For an accused person to be prosecuted in a court of law, one of the requirements is for the prosecution to prove the state of mind that the accused was in when committing the crime. Every crime has a specific definition of the guilty state of mind, lawfully referred to as mens rea, required to convict a person of the crime (Badar, 2013). Ideally, there exist three states of mind which can separately or collaboratively constitute the necessary mens rea for a criminal offense. They include intention, negligence, and recklessness. In the Scottish criminal law, the mental element of an accused person is expressed with intention, knowledge, and recklessness. These are the only words, and their grammatical derivatives, allowed to be used to express the mental element in Scotland. The intent for commission or omission that translates to a criminal act has proved to be a concept that is difficult to define. Determining whether the accused intended the consequences of the act that constitutes the criminal offense can only be based on the evidence rendered at trial as well as from the jury charged by the trial judge (Coffey, 2009). This discussion aims at demonstrating the significance of the intention of an accused person as relates to the criminal law of Scotland as well as conduct a comparison between this intention and the persons reason for acting in a way that translates to a criminal offense.
Intention, as relates to criminal law, is of two types. These are direct and oblique intent. Intent is considered direct, also known as purpose intent, if the consequences of the persons actions were desired (Badar, 2013). On the other hand, oblique intent, also referred to as foresight intent, is considered in a situation where the consequence for the actions by the defendant is foreseen as being certain, and although not desired for its sake, the defendant proceeds with his actions anyway. According to the Law Commission Report of Scotland, a person is considered to be intending a particular result of his conduct if, but only if, he either intends that result or he lacks substantial doubt that the conduct will have that result.
The law provides a standard test of intention to determine whether the person intended the result or had no substantial doubt of the consequence of his conduct (Scottish Law Commission). Under this law, the intention is considered differently from motive. This is because a person can carry out an act that translates to a criminal offense but out of good motives. For instance, one may oblige to killing a loved one who is suffering from a terminal illness with the motive of relieving him from pain. The act of killing is a criminal offense, but it is done out a good motive, probably at the request of the victim. Therefore, in determining the reason behind a criminal act, there is need to separate intention with motive. It is on these grounds that a person can be convicted of an act that translates to a criminal offense or set free.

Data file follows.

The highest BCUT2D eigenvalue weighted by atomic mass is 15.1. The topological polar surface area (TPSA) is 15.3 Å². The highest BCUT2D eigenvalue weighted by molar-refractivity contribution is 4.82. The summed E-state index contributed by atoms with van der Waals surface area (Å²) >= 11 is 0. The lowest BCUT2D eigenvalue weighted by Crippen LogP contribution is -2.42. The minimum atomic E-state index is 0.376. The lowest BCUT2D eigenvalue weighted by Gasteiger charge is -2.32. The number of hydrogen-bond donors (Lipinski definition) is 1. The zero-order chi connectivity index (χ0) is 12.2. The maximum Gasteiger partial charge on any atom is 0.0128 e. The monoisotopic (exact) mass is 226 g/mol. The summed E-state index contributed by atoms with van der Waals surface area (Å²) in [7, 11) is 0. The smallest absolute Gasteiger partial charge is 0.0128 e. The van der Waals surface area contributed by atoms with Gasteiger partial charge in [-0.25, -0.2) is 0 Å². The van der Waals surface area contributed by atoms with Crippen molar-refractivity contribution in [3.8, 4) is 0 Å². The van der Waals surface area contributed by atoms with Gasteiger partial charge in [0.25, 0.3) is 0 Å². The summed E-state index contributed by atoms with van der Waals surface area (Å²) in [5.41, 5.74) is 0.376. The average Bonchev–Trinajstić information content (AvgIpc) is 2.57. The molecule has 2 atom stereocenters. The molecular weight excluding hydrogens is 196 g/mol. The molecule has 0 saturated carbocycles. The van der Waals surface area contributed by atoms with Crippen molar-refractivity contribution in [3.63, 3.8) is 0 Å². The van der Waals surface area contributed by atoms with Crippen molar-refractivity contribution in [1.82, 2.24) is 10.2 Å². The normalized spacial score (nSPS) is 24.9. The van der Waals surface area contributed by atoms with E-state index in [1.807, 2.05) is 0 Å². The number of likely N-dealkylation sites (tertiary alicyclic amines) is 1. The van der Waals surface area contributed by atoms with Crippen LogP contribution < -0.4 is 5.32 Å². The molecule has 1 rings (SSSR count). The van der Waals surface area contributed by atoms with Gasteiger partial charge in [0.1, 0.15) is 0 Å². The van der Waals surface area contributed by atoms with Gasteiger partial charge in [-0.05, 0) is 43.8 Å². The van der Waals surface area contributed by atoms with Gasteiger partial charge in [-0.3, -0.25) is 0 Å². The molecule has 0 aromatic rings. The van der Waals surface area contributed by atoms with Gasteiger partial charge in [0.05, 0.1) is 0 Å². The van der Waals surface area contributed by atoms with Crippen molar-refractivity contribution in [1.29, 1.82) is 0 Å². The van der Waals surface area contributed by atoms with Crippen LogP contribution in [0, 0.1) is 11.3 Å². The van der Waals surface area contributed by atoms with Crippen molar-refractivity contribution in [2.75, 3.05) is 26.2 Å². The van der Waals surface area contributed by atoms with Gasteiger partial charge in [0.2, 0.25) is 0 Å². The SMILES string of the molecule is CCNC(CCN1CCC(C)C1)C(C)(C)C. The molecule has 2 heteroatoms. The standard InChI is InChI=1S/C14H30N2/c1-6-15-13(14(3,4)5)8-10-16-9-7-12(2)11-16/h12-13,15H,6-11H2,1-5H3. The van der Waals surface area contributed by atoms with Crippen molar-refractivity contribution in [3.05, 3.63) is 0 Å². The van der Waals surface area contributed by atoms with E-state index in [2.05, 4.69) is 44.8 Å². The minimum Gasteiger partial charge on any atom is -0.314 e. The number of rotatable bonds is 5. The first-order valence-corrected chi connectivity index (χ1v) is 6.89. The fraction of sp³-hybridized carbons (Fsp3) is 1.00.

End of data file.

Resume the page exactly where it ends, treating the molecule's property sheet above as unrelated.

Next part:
Intention in criminal law is of immense significance. This is because it can form the basis for a fault. Punishment as relates to intent is a core basis for criminal justice. Conviction of a certain crime conducted by the accused relies heavily on the intention behind the act. Depending on the degree by which an accused person is proved to have a guilty intention, the judgment will be made and punishment allotted. Compared to the other levels of mens rea, intention constitutes the highest degree of fault. A person with an intention to commit a crime having adequate knowledge of the consequences of his actions is said to be more culpable that one who acts out of recklessness or negligence. It is also on the grounds of determining the intention for conduct that a person can be given a verdict of not guilty if the evidence provided does not reach the threshold of a guilty intention as provided by the law.
Based on the evidence provided during a trial, the Scottish law provides for three possible verdicts. These are guilty, not guilty, and not proven. The not guilty and not proven verdict results in the accused being acquitted of the charges laid against him or her (Scottish Law Commission). On the other hand, a guilty verdict leads to a conviction of the accused and after that a determination by the judge of a punishment befitting the crime conducted. Scottish law is considered to be unique for providing the not proven verdict which is not provided in criminal laws of other countries. This verdict originated from a practice in which the judge would leave the jury to determine factual issues one after another and categorize them as either proven or not proven. The judge would then consider the proven facts to determine whether they contained sufficient evidence to pronounce guilt of the crime brought before the court. Presently, the jury decides on this question following legal advice from a judge, but still, the verdict exists. Often, the not proven verdict is translated to mean that there is a possibility that the accused is guilty of the offense, but there lacks enough proof to warrant a conviction.